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Is Android really that insecure?

I was speaking to a friend last week who is coming to the end of their mobile phone contract.  They currently use a Blackberry but wanted to upgrade to either an iPhone or Android but were unsure which way to go.  My personal choice is Android as I like the interface and “freedom” of the operating system but when I suggested this I was met with “but what about security and viruses?”.

Android has a nasty reputation for being insecure. Yes there is malware that can run on it but ask yourself this, do you actually know of anyone who has ever got malware on either an Android tablet or phone? The answer is probably no and there is a good reason for this. Google (and Apple) both do a good job of keeping malware out of their respective app stores.  Unless you decide to root your phone or download an app from a website rather than the official store chances are very slim that you will ever encounter malware in any form.

As for the device itself you can use a pin to lock the screen and certain apps (eg Dropbox) allow you to lock the app itself.  You can install antivirus if you so wish (I do as I tend to deal with documents that might be opened on a Windows PC). I run BitDefender Mobile Security on all my devices as you get the ability to track your device using GPS if you lose it and wipe if remotely if needs be.

Permissions is another issue altogether.  Google is attempting to address this in its Android M update which should hopefully curb the permissions that developers require for their apps.  If you get sleepless nights because “Big Brother” is watching you then you might be better off with an iPhone.

As with security in general the device is usually only as secure as the person who uses it.  Use a common sense approach and you should be fine with Android.

About the Author

P1020114

Hi I’m Chris Wakefield the owner of ComTech IT Support. I provide Cisco, Windows, OS X and Linux based IT Support to small businesses throughout Scotland.

Follow @Comtech247 on Twitter

 

 

Is Blackberry still relevant?

Is Blackberry still relevant?

I have been asked these words too many times to remember and I can still see why people ask.  As of the end of 2014 Blackberry had a market share of 0.5% and this from a company who just a couple of years ago was THE brand to have.  Times have changed and today people would rather have the new iPhone or Android phone instead of spending their hard earned on a Blackberry.  So if we just look at market share then I would say they are not relevant.

What happens though if we look at the bigger picture and not just smartphone market share?

I had the pleasure last week of having a go on a new Blackberry Passport and I will be honest I liked it. The screen is good, the keyboard is good and I can see who it is aimed at – business users. Business users will tend to edit spreadsheets and word documents, write emails etc rather than browse Facebook or watch videos. Business users are where Blackberry sees their future (going back to your roots as such) and with the Passport and the new Classic they have two phones with the traditional keyboard which business users like because they can type quicker.  If I wasn’t already immersed in the Android ecosystem I would definitely consider the Passport.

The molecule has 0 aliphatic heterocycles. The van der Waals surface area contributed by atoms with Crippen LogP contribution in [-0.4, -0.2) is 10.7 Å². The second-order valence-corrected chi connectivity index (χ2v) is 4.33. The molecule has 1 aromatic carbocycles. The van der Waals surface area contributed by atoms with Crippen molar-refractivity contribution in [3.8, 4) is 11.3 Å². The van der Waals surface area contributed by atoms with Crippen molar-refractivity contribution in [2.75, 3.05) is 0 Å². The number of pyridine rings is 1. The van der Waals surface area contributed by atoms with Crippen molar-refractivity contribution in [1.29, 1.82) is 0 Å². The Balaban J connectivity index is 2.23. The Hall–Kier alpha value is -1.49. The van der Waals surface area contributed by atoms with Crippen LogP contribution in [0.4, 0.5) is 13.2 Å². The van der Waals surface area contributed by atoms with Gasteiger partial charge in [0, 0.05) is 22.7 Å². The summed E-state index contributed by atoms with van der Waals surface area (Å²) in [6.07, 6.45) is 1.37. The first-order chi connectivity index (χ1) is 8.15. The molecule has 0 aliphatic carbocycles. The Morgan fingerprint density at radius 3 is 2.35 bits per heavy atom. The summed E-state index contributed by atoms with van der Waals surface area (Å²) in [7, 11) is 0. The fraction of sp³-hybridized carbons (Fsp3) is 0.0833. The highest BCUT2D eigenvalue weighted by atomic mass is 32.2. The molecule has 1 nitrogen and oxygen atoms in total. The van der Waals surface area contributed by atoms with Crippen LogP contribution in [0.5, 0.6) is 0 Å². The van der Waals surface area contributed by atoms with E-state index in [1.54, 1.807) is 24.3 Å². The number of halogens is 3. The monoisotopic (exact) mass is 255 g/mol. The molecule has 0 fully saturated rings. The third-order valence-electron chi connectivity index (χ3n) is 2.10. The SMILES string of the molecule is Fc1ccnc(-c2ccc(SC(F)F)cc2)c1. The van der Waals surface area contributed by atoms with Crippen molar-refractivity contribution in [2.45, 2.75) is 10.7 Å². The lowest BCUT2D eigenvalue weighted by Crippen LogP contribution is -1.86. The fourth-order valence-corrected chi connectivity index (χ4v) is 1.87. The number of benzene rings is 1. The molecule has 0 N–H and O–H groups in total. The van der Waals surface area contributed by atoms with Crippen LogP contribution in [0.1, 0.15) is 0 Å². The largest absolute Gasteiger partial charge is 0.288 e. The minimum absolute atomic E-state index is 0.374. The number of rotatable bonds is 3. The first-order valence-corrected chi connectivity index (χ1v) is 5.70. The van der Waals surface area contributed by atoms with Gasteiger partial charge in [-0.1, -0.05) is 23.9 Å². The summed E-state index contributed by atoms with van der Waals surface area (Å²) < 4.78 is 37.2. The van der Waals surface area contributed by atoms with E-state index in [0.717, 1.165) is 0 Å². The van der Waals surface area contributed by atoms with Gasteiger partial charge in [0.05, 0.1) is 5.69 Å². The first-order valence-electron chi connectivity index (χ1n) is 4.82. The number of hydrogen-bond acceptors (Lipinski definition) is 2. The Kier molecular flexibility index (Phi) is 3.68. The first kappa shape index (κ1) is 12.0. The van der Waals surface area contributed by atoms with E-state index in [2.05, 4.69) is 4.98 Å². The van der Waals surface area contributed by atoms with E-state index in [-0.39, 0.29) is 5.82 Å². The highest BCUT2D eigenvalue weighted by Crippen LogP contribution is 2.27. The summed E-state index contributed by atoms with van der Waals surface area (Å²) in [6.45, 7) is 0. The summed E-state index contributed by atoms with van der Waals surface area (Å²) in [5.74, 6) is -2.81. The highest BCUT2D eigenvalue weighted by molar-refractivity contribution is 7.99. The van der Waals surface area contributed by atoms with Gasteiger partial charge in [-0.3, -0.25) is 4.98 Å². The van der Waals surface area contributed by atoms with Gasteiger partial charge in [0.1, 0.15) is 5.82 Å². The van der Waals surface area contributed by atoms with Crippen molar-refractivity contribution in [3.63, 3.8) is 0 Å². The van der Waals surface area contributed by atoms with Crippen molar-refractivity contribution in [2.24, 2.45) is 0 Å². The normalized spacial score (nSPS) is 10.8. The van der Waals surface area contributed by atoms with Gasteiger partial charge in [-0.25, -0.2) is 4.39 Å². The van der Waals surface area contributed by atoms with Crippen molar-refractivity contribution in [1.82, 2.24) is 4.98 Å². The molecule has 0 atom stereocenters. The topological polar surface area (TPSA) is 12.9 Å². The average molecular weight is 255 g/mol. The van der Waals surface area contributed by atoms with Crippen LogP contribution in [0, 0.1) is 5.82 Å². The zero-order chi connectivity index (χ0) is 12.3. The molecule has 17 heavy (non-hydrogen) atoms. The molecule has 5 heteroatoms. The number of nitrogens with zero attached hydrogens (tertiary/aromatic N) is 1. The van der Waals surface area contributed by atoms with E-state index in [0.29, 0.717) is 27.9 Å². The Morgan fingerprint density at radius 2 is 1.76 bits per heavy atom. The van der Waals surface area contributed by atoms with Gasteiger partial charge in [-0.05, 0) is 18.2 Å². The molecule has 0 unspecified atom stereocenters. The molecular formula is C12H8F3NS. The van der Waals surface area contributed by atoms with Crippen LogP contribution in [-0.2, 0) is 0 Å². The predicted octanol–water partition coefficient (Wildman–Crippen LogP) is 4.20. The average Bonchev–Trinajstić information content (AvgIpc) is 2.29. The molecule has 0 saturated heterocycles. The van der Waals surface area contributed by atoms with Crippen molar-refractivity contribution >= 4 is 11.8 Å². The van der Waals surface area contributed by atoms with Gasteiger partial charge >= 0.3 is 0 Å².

Lets not forget security as this is what Blackberry is all about.  Blackberry servers are renowned for being secure and with Blackberry Enterprise 12 they have a product which works cross platform so if a company uses iPhones instead of Blackberries that is not an issue.  In the enterprise this is a real bonus. Lets not forget Blackberry Messenger too.

So yes their market share is dismal but if Blackberry target the right users (ie business) with their new and existing products and forget about taking on Android and Apple they may well surprise a lot of people in the next couple of years.

About the Author

P1020114

Hi I’m Chris Wakefield the owner of ComTech IT Support. I provide Cisco, Windows, OS X and Linux based IT Support to small businesses throughout Scotland.

Follow @Comtech247 on Twitter

 

 

 

 

Are we starting to come full circle?

There was a time when people purchased a local copy of software they needed and installed it on their system (usually a Windows PC).  Then came the cloud and people started to access what they needed online and hence stopped buying software to install on their system.  Now we have apps which, you have guessed it, people purchase and install on their systems and in some ways have taken us back to the “old’ days.

When the cloud came along it was hailed as a breakthrough in IT (and it really is). You no longer needed a specific operating system to access your data.  With the cloud you can access your emails, productivity software using either Google Apps or Office 365, invoicing, remote software etc. The possibilities are endless because all you need is a browser (that is why Chromebooks work so well).

Into the fray came tablets and smartphones devices, which were meant to access the cloud services on the go, and with the tablets and smartphones came apps.  Apps are essentially programs you install on a local device like we did back in the “old” days. Apps have made it so much easier to access cloud based solutions that people are slowly turning away from using a browser.

At launch Windows RT was hammered because the Windows Store didn’t contain lots of apps. What people failed to realise was that they could still access what they wanted through a browser and that is the whole point of the cloud. You don’t need a specific operating system or piece of software to access a web based service but apps are slowly changing that.  I know of people who are so entrenched in the Apple ecosystem that they couldn’t move to Android because they would lose their apps even though most apps are now cross platform.

Apps are starting to take us back to a time when your choice of operating system was significant meaning we are starting to go full circle.

About the Author